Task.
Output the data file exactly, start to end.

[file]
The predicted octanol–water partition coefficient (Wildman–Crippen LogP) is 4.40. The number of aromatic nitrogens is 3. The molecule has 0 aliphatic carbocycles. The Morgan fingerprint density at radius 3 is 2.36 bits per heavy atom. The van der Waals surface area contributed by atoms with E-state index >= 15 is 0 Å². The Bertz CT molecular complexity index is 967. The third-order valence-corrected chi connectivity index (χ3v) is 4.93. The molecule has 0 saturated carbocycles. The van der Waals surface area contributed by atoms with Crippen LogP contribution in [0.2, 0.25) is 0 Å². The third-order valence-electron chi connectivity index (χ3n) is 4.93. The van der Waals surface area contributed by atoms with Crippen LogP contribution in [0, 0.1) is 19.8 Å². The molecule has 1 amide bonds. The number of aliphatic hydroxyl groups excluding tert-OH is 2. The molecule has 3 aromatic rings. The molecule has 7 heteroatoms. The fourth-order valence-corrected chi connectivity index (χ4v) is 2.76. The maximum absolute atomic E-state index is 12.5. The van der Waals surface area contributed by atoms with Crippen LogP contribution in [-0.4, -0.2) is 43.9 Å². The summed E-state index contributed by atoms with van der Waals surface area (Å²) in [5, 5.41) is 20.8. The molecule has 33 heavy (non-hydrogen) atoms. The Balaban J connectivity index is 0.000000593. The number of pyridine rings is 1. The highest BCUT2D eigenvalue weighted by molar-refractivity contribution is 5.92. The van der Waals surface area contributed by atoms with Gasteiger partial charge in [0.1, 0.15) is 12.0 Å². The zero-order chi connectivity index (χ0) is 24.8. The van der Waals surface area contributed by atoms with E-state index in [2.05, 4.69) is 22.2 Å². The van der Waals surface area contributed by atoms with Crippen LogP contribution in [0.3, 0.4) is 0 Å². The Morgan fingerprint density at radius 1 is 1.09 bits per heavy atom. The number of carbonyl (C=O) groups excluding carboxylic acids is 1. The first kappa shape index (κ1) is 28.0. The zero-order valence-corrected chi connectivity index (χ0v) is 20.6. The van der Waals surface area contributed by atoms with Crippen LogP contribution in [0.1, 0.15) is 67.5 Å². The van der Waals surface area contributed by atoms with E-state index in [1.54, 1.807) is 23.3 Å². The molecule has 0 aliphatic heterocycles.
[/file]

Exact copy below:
The predicted octanol–water partition coefficient (Wildman–Crippen LogP) is 4.40. The number of aromatic nitrogens is 3. The molecule has 0 aliphatic carbocycles. The Morgan fingerprint density at radius 3 is 2.36 bits per heavy atom. The van der Waals surface area contributed by atoms with E-state index >= 15 is 0 Å². The Bertz CT molecular complexity index is 967. The third-order valence-corrected chi connectivity index (χ3v) is 4.93. The molecule has 0 saturated carbocycles. The van der Waals surface area contributed by atoms with Crippen LogP contribution in [0.2, 0.25) is 0 Å². The third-order valence-electron chi connectivity index (χ3n) is 4.93. The van der Waals surface area contributed by atoms with Crippen LogP contribution in [0, 0.1) is 19.8 Å². The molecule has 1 amide bonds. The number of aliphatic hydroxyl groups excluding tert-OH is 2. The molecule has 3 aromatic rings. The molecule has 7 heteroatoms. The fourth-order valence-corrected chi connectivity index (χ4v) is 2.76. The maximum absolute atomic E-state index is 12.5. The van der Waals surface area contributed by atoms with Crippen LogP contribution in [-0.4, -0.2) is 43.9 Å². The summed E-state index contributed by atoms with van der Waals surface area (Å²) in [5, 5.41) is 20.8. The molecule has 33 heavy (non-hydrogen) atoms. The Balaban J connectivity index is 0.000000593. The number of pyridine rings is 1. The highest BCUT2D eigenvalue weighted by molar-refractivity contribution is 5.92. The van der Waals surface area contributed by atoms with Gasteiger partial charge in [0.1, 0.15) is 12.0 Å². The zero-order chi connectivity index (χ0) is 24.8. The van der Waals surface area contributed by atoms with E-state index in [2.05, 4.69) is 22.2 Å². The van der Waals surface area contributed by atoms with Crippen LogP contribution in [0.3, 0.4) is 0 Å². The Morgan fingerprint density at radius 1 is 1.09 bits per heavy atom. The number of carbonyl (C=O) groups excluding carboxylic acids is 1. The first kappa shape index (κ1) is 28.0. The zero-order valence-corrected chi connectivity index (χ0v) is 20.6. The van der Waals surface area contributed by atoms with Crippen LogP contribution in [0.1, 0.15) is 67.5 Å². The van der Waals surface area contributed by atoms with E-state index in [1.54, 1.807) is 23.3 Å². The molecule has 0 aliphatic heterocycles.